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Review Article
2021
:12;
33
doi:
10.25259/SNI_894_2020
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Anatomy of the posterolateral spinal epidural ligaments

Department of Neurosurgery, Medical University of South Carolina, Charleston, South Carolina, United States,
Department of Neurologic Surgery, Mayo Clinic, Jacksonville, Florida, USA.
Corresponding author: Jaime L. Martinez Santos, Department of Neurosurgery, Medical University of South Carolina, Charleston, South Carolina, United States, Department of Neurologic Surgery, Mayo Clinic, Jacksonville, Florida, USA. martinezj@musc.edu
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How to cite this article: Martinez Santos JL, Kalhorn SP. Anatomy of the posterolateral spinal epidural ligaments. Surg Neurol Int 2021;12:33.

Abstract

Background:

The epidural ligaments (ELs) (of Hofmann) were described as fibrous bands interconnecting the ventrolateral spinal dura and the posterior longitudinal ligament below L1. They are hardly ever discussed in the literature or considered in hypothesis-driven basic science experiments or spine biomechanical models.

Methods:

Intraoperative photographs were obtained to illustrate a group of posterolateral spinal ELs. In addition, electronic database searches (PubMed, Ovid Embase, and SCOPUS) were utilized to summarize the anatomy, and relevant clinical and surgical factors impacting these ELs.

Results:

ELs attach circumferentially at most spinal levels. They anchor the nerve root sleeves ventrally, and therefore, may play a role in the some idiopathic neurologic deficits (e.g., postoperative radiculopathies, C5 palsies) in patients without radiological compression. The posterolateral ELs originate on the dura dorsal to the nerve root sleeves and insert on the ipsilateral lamina, interlaminar ligament, and facet capsule. They appear to be continuous with the peridural membrane, a fibrovascular sheath that surrounds the thecal sac and serves as a scaffold for the internal vertebral venous plexus of Batson and epidural fat.

Conclusion:

The spinal ELs should be divided sharply during surgery to prevent durotomies, especially in patients with advanced spondylosis and facet arthropathy. Disconnecting these ligaments releases the thecal sac laterally and ventrally, allowing for medial mobilization when performing discectomies or for working in the ventral epidural space.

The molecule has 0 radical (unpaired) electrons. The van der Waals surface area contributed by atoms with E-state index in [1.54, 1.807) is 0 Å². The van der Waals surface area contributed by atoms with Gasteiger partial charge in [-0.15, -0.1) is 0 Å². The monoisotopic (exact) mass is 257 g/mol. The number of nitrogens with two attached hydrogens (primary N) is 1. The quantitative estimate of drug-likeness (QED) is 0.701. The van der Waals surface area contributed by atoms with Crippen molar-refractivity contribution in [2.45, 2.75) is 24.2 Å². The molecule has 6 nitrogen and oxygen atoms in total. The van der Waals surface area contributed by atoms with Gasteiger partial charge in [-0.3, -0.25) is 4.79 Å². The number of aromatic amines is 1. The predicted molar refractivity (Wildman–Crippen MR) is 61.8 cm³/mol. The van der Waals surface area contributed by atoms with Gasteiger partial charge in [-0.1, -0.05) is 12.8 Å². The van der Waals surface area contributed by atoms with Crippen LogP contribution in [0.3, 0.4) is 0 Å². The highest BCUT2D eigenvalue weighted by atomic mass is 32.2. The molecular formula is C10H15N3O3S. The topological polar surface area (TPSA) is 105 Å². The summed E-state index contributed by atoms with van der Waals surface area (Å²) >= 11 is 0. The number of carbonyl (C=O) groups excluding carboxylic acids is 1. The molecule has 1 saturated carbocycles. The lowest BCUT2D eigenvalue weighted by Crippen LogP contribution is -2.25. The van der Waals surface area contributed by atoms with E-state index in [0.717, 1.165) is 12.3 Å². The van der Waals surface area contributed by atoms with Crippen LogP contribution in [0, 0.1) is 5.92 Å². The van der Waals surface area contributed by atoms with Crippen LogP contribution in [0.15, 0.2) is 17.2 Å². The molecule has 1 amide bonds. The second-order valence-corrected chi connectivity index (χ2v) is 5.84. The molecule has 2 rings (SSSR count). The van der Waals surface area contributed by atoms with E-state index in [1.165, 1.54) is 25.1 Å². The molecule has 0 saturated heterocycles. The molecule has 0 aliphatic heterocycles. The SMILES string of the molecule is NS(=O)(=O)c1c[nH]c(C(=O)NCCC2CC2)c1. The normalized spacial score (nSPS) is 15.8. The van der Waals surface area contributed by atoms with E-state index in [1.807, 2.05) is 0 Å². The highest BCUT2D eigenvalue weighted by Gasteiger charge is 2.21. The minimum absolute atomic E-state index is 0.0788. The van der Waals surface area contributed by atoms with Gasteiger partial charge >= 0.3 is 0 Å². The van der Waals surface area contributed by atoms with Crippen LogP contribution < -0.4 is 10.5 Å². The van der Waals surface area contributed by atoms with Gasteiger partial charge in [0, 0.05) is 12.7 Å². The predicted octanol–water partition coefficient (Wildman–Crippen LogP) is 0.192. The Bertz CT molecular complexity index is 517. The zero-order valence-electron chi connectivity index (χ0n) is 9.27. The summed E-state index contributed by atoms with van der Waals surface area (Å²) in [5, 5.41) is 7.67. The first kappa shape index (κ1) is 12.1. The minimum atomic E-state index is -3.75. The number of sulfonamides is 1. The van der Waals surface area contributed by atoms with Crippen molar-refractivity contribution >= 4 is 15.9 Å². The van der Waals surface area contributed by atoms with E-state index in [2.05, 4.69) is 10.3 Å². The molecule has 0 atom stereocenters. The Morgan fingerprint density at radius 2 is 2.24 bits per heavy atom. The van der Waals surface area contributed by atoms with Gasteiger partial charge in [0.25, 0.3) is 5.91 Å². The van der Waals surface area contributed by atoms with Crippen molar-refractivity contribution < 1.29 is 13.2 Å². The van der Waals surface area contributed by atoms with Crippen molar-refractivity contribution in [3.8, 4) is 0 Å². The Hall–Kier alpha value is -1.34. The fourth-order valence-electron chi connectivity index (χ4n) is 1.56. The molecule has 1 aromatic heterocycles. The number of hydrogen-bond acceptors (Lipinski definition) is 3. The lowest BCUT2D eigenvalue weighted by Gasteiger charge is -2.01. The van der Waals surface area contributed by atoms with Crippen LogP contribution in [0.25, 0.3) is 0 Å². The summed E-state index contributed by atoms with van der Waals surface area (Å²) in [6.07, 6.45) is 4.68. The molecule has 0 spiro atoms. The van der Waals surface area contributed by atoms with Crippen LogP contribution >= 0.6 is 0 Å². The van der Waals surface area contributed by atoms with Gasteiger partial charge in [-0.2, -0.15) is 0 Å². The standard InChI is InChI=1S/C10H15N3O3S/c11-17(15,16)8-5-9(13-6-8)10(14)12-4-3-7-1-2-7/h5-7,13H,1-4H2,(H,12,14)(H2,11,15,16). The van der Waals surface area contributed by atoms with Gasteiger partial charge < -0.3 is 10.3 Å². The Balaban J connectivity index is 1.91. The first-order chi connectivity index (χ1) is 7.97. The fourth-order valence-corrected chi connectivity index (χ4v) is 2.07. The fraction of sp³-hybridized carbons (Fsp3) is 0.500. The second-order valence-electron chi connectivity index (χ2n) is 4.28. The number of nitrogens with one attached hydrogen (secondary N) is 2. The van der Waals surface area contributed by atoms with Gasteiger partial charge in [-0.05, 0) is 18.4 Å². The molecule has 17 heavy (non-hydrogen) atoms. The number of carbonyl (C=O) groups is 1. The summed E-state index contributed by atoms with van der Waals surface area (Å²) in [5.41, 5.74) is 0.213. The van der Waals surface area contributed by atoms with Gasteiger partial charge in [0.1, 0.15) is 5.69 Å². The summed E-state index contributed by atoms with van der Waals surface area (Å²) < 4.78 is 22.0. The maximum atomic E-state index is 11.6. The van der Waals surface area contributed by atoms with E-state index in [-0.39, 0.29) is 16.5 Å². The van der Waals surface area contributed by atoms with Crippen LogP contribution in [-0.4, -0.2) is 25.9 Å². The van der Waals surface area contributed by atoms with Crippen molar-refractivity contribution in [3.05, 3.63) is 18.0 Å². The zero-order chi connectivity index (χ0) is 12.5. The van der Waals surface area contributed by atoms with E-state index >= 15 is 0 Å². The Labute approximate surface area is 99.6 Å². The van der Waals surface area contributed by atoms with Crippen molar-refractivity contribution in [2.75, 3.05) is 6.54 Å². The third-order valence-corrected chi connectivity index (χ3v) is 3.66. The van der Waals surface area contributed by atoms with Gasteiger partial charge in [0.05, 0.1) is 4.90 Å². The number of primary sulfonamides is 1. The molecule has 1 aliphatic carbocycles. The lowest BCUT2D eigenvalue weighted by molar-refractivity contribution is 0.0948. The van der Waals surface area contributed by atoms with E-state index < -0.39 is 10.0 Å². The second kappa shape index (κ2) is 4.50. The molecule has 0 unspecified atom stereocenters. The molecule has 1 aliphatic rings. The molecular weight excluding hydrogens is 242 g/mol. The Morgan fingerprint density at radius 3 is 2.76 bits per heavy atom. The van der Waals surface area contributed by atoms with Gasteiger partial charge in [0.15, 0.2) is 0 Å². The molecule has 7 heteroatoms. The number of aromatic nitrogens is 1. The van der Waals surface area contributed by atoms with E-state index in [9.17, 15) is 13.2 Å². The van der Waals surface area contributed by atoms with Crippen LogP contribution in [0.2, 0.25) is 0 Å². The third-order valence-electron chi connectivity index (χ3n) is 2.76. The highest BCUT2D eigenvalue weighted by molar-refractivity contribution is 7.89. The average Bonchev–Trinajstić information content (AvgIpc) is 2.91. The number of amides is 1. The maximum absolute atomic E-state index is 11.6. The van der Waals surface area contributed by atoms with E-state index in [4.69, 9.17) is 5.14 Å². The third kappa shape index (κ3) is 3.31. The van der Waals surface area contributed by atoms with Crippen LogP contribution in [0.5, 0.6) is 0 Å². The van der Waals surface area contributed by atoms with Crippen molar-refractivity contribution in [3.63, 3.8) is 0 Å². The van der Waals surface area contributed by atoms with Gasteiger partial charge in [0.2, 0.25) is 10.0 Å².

Keywords

Anatomy
Durotomy
Epidural ligaments
Hofmann’s ligaments
Meningovertebral ligaments
Peridural membrane

INTRODUCTION

The epidural ligaments (ELs) (of Hofmann) have been historically described as fibrous bands interconnecting the ventrolateral spinal dura and the posterior longitudinal ligament (PLL) ventral to the nerve root sleeves below the L1 spinal level. These anatomically variable ligaments are present at most spinal levels, and anchor the thecal sac circumferentially, not only ventral to the nerve roots as initially described by Hoffmann [Table 1 and Figure 1].[2,3,5,12,13]

Table 1:: Epidural or meningovertebral ligaments.
Figure 1:: Illustration of an axial section at lumbar spine level showing the epidural ligaments (in blue) and peridural membrane (in red). The epidural fat and internal vertebral venous plexus of Batson are not shown.

Here, we reviewed the spinal posterolateral ELs and their anatomic relationships with the peridural membrane (PDM) and insertions on the ipsilateral interlaminar ligament (ligamentum flavum), vertebral lamina, and medial zygapophyseal facet capsule.

ELs (OF HOFFMAN)

The epidural or meningovertebral ligaments (of Hofmann) are anatomically variable fibrous bands (0.5–28.8 mm in length) that interconnect the ventrolateral spinal dura mater and the PLL.[9,11-13] Spencer et al.[10] additionally described the “lateral Hofmann’s ligaments” that anchor the spinal nerve sleeve (i.e., originate laterally on the nerve root sleeve and insert ventrally on the PLL) preventing the nerve from moving or stretching posteriorly in cases of ventral compressions (e.g., disc herniations) [Figure 1].[13] This anatomic relationship may explain why patients develop postoperative radiculopathies, C5 palsies, or radicular compression signs in without obvious radiologic neuroforaminal compression.